There's a new theory as to why humanity is yet to receive a call from ET - and it's remarkably downbeat.
Given the apparent infinite expanse of the known universe, with its vast number of stars and planets, the numbers would point to at least some of the lumps of rock floating about in deep dark space holding the potential for life.
NASA's Kepler mission - which has been looking for a potential 'Earth 2.0' since 2009 - has already identified some 1,039 exoplanets that could harbour alien organisms. So why haven't we been visited yet?
According to Aditya Chopra and Charles Lineweaver, astrobiologists from the Australian National University, it's because most alien life that did exist is already dead.
"Early life is fragile, so we believe it rarely evolves quickly enough to survive," writes Chopra, in the recently published theory, named the 'Gaian Bottleneck'. "Most early planetary environments are unstable. To produce a habitable planet, life forms need to regulate greenhouse gases such as water and carbon dioxide to keep surface temperatures stable."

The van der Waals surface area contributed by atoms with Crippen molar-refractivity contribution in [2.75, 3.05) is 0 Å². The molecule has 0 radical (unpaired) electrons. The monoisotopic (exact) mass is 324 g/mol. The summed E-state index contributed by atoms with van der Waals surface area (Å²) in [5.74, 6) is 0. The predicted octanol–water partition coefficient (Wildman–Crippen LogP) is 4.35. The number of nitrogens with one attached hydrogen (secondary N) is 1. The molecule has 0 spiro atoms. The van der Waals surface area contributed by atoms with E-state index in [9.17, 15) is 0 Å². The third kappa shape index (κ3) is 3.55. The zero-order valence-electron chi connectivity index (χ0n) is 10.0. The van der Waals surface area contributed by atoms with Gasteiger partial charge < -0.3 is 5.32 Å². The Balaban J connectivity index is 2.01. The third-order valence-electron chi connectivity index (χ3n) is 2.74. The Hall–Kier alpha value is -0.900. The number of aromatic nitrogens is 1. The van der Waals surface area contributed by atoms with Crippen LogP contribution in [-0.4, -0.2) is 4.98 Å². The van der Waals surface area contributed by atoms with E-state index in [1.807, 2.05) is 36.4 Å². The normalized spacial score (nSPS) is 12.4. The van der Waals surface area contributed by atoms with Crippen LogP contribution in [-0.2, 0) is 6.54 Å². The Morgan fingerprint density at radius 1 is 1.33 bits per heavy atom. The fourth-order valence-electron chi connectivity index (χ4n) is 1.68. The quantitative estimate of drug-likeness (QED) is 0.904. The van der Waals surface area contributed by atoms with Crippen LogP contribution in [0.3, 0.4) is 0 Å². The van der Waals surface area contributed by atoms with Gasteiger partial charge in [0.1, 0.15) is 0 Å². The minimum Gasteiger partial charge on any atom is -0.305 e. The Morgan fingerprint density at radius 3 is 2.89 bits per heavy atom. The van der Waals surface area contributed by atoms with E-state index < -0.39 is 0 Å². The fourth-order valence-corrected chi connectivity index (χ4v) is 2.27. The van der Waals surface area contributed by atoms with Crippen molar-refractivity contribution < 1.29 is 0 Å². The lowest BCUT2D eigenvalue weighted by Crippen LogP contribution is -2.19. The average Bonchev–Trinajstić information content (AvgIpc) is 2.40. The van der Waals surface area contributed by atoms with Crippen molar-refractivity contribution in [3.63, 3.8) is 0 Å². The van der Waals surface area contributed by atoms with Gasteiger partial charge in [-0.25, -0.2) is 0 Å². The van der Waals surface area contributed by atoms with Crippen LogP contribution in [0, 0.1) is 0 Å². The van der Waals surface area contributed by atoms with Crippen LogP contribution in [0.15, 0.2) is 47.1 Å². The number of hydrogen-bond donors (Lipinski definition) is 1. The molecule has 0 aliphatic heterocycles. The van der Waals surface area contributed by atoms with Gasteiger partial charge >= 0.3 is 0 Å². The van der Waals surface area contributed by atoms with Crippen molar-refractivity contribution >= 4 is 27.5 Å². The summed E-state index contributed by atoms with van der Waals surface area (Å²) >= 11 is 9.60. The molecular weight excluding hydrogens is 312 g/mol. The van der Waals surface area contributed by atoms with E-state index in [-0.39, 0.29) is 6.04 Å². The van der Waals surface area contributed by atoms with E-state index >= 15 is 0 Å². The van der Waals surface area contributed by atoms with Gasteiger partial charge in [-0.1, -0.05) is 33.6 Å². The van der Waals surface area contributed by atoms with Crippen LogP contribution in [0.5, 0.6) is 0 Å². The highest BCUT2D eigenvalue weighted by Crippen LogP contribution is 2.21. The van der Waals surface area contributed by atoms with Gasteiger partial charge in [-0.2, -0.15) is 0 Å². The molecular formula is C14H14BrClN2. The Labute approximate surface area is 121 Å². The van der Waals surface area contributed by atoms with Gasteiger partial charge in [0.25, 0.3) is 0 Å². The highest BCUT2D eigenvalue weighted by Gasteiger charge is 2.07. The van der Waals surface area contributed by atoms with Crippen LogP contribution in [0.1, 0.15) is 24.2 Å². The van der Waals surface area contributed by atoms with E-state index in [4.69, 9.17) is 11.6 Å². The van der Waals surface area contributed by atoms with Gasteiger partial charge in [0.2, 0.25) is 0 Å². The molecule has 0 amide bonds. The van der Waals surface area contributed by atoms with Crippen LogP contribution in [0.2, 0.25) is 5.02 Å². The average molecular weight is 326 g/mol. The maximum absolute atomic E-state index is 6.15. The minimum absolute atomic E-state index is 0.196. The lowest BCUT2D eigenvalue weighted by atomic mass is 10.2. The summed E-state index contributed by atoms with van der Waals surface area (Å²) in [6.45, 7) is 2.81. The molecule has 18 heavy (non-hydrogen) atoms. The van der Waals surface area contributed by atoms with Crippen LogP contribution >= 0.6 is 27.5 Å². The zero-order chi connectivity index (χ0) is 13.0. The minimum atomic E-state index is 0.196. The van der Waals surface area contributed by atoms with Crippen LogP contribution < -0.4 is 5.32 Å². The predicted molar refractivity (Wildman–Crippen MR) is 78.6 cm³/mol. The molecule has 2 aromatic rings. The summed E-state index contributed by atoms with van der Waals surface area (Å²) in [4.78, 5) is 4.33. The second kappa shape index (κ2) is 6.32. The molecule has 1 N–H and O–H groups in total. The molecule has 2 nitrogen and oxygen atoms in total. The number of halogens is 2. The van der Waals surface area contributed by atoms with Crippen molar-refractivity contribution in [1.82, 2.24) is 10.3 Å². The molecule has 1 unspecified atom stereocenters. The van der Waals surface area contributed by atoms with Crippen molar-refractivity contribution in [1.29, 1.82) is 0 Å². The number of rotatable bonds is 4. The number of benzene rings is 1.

During their formation, planets such as Venus, Earth and Mars will have very similar conditions for a specific window of time. They may have an atmosphere, with an abundance of the gases necessary for the formation of basic organisms.
However, as the planets continue to mature, variables such as their position relative to the nearest star might see their environment change too rapidly for any fledgling life that has begun to emerge to keep up. In order to survive, that life will need to be directly involved in influencing the planet's atmosphere.
"The mystery of why we haven't yet found signs of aliens may have less to do with the likelihood of the origin of life or intelligence and have more to do with the rarity of the rapid emergence of biological regulation of feedback cycles on planetary surfaces," Chopra explains.
According to the Gaian Bottleneck, when we do eventually set down on a planet we think could hold life, there's a good chance we'll find masses of fossils of dead microbial life.
Here's hoping someone out there survived long enough to say hello.